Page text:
That relativity theory or quantum mechanics are only important at huge velocities or incredibly small distances and so on is a common misconception. In fact, the yellow color of gold and the stickiness of fridge magnets are relativistic effects. One thing that only works because of quantum mechanics is that a gecko can walk along the ceiling, which is quite astonishing to watch for the first time. I remember washing myself in Thailand, finding beautiful white geckos above me. Not knowing how secure they are up there on the moist ceiling nor whether they were potentially dangerous, this was a quite strange situation, making me jump every time they moved. But they never fell, even although they sometimes just dangled there with merely two feet attached.

Close-up of the underside of a gecko's foot as it walks on vertical glass.

Their feet stick to the ceiling because of Van der Waals forces [1], and these are often misunderstood. I was inspired to write this article after watching a MIT lecture on biochemistry where an otherwise very competent lecturer “explained” the Van der Waals-London force* somewhat like in the following description:

* Different texts refer to different things using the term "van der Waals force". Some include forces due to permanent dipoles in macroscopic objects. I am here focusing on what I learned as the proper VdW force with the 1/R6-dependence (yes I am getting old), which is more specifically called London dispersion force.

Say we model neutral molecules via chains of electrically neutral beads; here are two long molecules, one above the other:



The mobile electrical charges of a neutral molecule, namely the negative (n) electrons, happen to randomly move about and so most of the time also a neutral molecule is charged, having some negative regions and some positive (p) ones.



These charge distributions will induce opposite charge distributions in the nearby molecule: The negative parts will repulse the other molecule’s electrons, turn the nearby regions of the other molecule thus positive, and consequently attract these induced positive regions:



Thus, even two overall neutral molecules do attract each other via such induced random charge distributions.

A heavy metal ring is supported from a sandpaper surface by a small square of carbon nanotube dry adhesive that works just like the gecko’s feet.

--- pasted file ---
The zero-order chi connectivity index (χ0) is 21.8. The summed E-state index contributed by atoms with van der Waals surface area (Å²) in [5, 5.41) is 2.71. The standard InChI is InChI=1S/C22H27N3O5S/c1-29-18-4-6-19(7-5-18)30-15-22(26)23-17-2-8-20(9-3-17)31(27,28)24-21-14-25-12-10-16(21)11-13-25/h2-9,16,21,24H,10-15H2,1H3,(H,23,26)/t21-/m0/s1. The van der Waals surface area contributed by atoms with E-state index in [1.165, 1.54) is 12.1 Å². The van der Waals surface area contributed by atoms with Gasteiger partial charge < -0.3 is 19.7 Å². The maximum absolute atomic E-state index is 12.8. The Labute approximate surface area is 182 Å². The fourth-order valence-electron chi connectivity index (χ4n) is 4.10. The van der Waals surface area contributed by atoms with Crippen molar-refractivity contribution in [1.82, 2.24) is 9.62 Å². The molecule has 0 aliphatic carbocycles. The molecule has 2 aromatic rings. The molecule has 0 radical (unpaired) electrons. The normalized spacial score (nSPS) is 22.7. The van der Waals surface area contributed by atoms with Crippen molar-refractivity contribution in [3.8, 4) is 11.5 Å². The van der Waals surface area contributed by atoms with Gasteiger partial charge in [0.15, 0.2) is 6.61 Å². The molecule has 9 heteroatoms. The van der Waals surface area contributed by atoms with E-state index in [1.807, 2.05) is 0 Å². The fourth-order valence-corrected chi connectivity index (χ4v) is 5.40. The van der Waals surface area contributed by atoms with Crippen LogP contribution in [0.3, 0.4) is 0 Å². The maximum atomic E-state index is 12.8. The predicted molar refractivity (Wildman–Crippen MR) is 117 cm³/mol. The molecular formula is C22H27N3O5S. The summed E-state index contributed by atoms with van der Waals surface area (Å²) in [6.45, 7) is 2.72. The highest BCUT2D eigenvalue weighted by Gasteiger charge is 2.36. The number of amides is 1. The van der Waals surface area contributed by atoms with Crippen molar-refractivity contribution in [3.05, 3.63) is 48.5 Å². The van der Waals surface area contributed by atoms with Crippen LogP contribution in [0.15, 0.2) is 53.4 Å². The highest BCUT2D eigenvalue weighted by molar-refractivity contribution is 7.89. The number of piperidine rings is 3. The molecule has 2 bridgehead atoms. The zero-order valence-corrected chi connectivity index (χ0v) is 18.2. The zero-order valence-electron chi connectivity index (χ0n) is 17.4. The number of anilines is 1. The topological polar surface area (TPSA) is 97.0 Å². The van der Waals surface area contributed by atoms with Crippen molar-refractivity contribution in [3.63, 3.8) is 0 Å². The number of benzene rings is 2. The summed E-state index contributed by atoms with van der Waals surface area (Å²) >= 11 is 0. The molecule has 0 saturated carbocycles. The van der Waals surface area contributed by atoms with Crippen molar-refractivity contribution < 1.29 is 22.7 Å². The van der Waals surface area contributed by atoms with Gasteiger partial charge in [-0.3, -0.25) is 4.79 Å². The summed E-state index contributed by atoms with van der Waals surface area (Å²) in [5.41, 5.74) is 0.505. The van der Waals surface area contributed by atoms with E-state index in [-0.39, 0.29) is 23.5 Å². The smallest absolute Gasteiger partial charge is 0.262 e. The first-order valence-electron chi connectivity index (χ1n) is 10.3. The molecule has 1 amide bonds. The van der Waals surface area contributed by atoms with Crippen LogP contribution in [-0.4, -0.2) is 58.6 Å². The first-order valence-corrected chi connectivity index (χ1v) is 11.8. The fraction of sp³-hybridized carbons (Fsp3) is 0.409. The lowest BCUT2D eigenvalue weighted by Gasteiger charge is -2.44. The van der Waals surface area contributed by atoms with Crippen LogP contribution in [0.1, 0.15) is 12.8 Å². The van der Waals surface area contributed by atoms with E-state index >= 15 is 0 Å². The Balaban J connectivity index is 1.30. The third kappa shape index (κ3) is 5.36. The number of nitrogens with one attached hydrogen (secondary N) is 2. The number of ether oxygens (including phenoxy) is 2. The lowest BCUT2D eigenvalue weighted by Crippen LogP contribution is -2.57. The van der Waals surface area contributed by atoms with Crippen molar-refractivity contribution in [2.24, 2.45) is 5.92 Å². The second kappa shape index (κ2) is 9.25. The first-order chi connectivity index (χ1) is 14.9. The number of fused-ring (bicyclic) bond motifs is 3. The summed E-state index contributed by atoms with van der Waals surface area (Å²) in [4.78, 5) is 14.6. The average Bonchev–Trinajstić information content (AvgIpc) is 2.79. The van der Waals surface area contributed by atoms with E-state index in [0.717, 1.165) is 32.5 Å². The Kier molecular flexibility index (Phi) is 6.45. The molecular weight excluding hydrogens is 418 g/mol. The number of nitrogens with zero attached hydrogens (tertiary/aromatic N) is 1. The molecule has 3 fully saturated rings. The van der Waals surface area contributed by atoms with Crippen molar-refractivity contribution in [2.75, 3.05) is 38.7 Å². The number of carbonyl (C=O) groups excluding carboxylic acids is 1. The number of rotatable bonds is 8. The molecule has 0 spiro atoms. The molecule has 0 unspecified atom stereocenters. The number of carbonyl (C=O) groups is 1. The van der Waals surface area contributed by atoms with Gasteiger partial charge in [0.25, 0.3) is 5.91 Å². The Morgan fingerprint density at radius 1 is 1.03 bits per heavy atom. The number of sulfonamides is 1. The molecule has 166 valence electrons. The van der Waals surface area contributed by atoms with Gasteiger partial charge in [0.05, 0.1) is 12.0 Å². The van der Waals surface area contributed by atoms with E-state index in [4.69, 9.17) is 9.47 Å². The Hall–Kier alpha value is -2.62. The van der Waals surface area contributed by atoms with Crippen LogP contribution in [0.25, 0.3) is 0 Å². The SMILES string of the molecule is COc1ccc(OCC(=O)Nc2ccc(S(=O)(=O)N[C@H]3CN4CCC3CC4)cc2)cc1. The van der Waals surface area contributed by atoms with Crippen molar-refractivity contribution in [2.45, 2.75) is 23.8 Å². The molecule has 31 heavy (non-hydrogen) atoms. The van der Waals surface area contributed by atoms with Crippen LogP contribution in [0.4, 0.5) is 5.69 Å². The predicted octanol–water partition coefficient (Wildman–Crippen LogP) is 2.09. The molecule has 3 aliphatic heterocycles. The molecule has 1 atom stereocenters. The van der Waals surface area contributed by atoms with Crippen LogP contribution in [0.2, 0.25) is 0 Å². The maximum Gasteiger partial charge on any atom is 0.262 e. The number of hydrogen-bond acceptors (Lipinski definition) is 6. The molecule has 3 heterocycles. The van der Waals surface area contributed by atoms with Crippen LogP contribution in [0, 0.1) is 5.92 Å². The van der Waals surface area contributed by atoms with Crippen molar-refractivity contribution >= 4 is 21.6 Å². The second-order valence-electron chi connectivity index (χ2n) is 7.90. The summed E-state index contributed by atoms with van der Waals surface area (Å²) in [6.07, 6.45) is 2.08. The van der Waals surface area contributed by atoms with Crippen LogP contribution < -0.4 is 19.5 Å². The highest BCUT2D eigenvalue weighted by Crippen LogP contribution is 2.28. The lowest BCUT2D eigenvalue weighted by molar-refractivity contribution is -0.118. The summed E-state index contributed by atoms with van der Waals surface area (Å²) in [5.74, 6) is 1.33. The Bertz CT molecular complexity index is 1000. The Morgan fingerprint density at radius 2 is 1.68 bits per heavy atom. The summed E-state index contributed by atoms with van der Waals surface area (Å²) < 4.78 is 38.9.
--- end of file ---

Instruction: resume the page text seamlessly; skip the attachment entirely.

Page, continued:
This explanation has truthiness but is also fundamentally flawed! If it were indeed so that there are random charge fluctuations, if the electrons were to really move about a lot as if they had some excess energy, they would have to calm down over time. Such changing fluctuations would be noticeable via electromagnetic fields and they would ultimately radiate energy away, namely in form of these electromagnetic (EM) fields. However, these fluctuations are actually of quantum nature and never calm down**. Never ever, and that they keep fluctuating makes the force so dependent on the distance according to a 1/R6 law*** - if they were dipoles that just induce each other and then stay as they are, it would be 1/R3 (other assumptions, e.g. one stationary, one induced etc give other dependencies of the involved potential energies). This permanency of the fluctuating means that it cannot radiate away energy, which in turn means that it does not change the electromagnetic environment, which in turn would mean that it cannot induce any charges anywhere else.

** QM fluctuations are observer dependent - they "exist" when you describe the situation as one molecule observing the other. To an outside observer, fluctuations are "virtual".

*** 1/R6 energy dependence is just like two very hot and thus randomly rotating electric dipoles - that is why this dependence looks like permanent ongoing fluctuations. I thank Lagrangiansforbreakfast for pointing out that I should be yet more careful with distancing myself from the picture of there "actually existing" fluctuations in a naive sense.

If indeed two molecules would stick to each other and forth and back induce random charge fluctuations along each molecule, this would be a source of energy that never stopped, for ever radiating EM fields. Such can be possible only inside a thermodynamic equilibrium, meaning this would be only possible inside a bath of EM radiation that gives the molecules as many random photon excitations as it receives from the molecules; a balance. However, and now comes the big problem: In such an equilibrium background where the random outside excitations have the same energy scale as that of the internal binding forces, the molecules would no longer be bound to each other!